Vitamin B12 is vital to keep your metabolism going. Sources of Vitamin B12 Methylcobalamin also help the body to produce new red blood cells and support the cardiovascular system as well as your nerves and heart health. Vitamin B12, also called cobalamin, is one of 8 B vitamins. All B vitamins help the body convert food (carbohydrates) into fuel (glucose), which is used to produce energy. These B vitamins often referred to as Vitamin B complex vitamins, also help the body use fats and protein. B vitamins are needed for healthy skin, hair, eyes, and liver. They also help the nervous system function properly.
Vitamin B12 is an especially important vitamin for maintaining healthy nerve cells, and it is also vital
Vitamin B12 can be found naturally naturally in a wide variety of animal proteins. Plant foods have no vitamin B12 unless they are fortified. You can get the necessary amounts of B12 by supplementation or by eating organ meats such as beef liver or shellfish or clams. Meat, poultry, eggs, milk, and other dairy foods. Other sources of Vitamin B12 include breakfast cereals and nutritional yeasts.
How much Vitamin B12 can you take?
Supplementation of Vitamin B12 can also help you achieve the necessary dosage needed to replenish the lost nutrients that your body needs on a daily basis. The moment you reach the age of 14 or puberty, which may happen earlier than that, you will need approximately 2.4 mcg of Vitamin B12 daily. This is according to the Office of Dietary Supplements. There are instances wherein women need more Vitamin B12. Pregnant women have a higher daily recommended dosage of 2.6 micrograms daily due to the needs of the developing fetus.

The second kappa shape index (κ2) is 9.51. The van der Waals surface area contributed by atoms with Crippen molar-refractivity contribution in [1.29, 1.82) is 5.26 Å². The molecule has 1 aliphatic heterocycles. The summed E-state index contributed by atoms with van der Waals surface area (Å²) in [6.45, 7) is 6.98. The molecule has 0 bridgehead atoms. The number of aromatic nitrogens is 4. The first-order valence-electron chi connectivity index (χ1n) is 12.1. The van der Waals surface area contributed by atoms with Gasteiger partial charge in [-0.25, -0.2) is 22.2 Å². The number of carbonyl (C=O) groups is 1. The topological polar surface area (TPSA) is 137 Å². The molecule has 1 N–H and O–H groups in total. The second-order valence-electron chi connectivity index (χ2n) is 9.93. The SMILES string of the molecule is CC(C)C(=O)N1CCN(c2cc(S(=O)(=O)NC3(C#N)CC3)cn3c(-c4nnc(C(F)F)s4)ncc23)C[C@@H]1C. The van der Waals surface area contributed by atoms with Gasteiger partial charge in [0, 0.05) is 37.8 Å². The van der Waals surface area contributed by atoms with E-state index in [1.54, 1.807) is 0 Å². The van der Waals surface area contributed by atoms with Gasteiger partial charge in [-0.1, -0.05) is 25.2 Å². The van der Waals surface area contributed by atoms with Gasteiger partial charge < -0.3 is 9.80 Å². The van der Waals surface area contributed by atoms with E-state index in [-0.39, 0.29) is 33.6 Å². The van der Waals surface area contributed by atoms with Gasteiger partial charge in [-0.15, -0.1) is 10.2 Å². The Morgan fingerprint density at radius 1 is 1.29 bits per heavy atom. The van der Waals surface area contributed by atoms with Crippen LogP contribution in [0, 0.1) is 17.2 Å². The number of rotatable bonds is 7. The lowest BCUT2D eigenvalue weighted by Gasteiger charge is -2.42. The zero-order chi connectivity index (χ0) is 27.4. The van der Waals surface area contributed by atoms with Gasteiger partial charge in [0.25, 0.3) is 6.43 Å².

For people suffering
Unlike oil-soluble vitamins that get stored
It is advisable to let a physician know if you want to take extra amounts of vitamin B12 for therapeutic doses. However, if you are generally healthy you will not be feeling any adverse effects. Inform your physician as a precautionary measure and this goes for all other supplements.
Certain health conditions may require therapeutic doses of Vitamin B12 in forms of injections. The doctor may you a monthly 1 milligram injection or prescribed daily doses of up to a milligram in order to battle pernicious anemia. Certain autoimmune disorders such as pernicious anemia affect the body and need you to supplement more to reduce the deficiency of Vitamin B12. When you have Vitamin B12 deficiency, your blood cells do not form properly and oxygen is not transported properly to the body. This is one of the conditions that allow you to take more than the usual dosage. In fact, in cases such as these, it is more advisable to seek supplementation, use transdermal patches, or have vitamin B12 shots.
The Right Sources of Vitamin B12
Vitamin B12 can be obtained through regular diet and vitamin B12 rich foods such as meats and those we have mentioned earlier. Fortified
Supplementation is also another way to help you get enough of this vitamin. However, you need to find the right sources that give you reliable sources of this nutrient. It is also imperative to know that the companies you are buying supplements from follow strict sourcing, processing, and manufacturing standards that are approved by the Food and Drugs Association. Always check the label when choosing the supplements. Transdermal Patch is an alternative to supplement Vitamin B12 without having to digest it. It is a new technology wherein the patch allows the body to absorb it directly, giving you a hassle-free way to supplement.
B12, V. (2016). Vitamin B12: MedlinePlus Medical Encyclopedia.
Center, G. (2016). What is Methylcobalamin?.
University of Maryland Medical Center. (2016). Vitamin B12 (Cobalamin).